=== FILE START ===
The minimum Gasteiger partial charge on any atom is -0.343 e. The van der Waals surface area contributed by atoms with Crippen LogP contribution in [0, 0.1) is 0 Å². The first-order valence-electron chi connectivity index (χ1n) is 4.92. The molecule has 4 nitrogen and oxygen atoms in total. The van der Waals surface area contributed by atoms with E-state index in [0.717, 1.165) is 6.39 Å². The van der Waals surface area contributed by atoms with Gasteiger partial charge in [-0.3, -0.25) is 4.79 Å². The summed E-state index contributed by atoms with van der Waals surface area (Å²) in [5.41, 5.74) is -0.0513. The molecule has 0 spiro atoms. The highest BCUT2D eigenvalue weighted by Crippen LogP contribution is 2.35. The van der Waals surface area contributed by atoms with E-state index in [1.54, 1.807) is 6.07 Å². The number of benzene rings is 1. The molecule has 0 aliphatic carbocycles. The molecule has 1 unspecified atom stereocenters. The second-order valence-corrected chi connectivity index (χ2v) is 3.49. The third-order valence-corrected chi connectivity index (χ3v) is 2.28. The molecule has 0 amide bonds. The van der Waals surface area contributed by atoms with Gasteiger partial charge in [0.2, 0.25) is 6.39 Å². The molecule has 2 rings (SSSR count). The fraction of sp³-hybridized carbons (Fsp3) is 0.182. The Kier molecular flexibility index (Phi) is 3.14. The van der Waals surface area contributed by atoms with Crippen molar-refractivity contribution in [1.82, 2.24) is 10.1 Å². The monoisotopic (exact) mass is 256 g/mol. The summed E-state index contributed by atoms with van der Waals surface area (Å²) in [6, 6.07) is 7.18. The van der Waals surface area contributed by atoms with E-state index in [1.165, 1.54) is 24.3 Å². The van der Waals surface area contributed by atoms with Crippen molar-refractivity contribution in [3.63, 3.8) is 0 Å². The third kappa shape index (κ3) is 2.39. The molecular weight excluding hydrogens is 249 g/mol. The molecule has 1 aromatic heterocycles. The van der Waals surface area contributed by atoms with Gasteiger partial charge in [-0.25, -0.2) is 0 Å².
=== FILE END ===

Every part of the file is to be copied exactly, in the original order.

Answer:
The minimum Gasteiger partial charge on any atom is -0.343 e. The van der Waals surface area contributed by atoms with Crippen LogP contribution in [0, 0.1) is 0 Å². The first-order valence-electron chi connectivity index (χ1n) is 4.92. The molecule has 4 nitrogen and oxygen atoms in total. The van der Waals surface area contributed by atoms with E-state index in [0.717, 1.165) is 6.39 Å². The van der Waals surface area contributed by atoms with Gasteiger partial charge in [-0.3, -0.25) is 4.79 Å². The summed E-state index contributed by atoms with van der Waals surface area (Å²) in [5.41, 5.74) is -0.0513. The molecule has 0 spiro atoms. The highest BCUT2D eigenvalue weighted by Crippen LogP contribution is 2.35. The van der Waals surface area contributed by atoms with E-state index in [1.54, 1.807) is 6.07 Å². The number of benzene rings is 1. The molecule has 0 aliphatic carbocycles. The molecule has 1 unspecified atom stereocenters. The second-order valence-corrected chi connectivity index (χ2v) is 3.49. The third-order valence-corrected chi connectivity index (χ3v) is 2.28. The molecule has 0 amide bonds. The van der Waals surface area contributed by atoms with Gasteiger partial charge in [0.2, 0.25) is 6.39 Å². The molecule has 2 rings (SSSR count). The fraction of sp³-hybridized carbons (Fsp3) is 0.182. The Kier molecular flexibility index (Phi) is 3.14. The van der Waals surface area contributed by atoms with Crippen molar-refractivity contribution in [1.82, 2.24) is 10.1 Å². The monoisotopic (exact) mass is 256 g/mol. The summed E-state index contributed by atoms with van der Waals surface area (Å²) in [6, 6.07) is 7.18. The van der Waals surface area contributed by atoms with E-state index in [1.165, 1.54) is 24.3 Å². The van der Waals surface area contributed by atoms with Crippen molar-refractivity contribution in [3.63, 3.8) is 0 Å². The third kappa shape index (κ3) is 2.39. The molecular weight excluding hydrogens is 249 g/mol. The molecule has 1 aromatic heterocycles. The van der Waals surface area contributed by atoms with Gasteiger partial charge in [-0.25, -0.2) is 0 Å².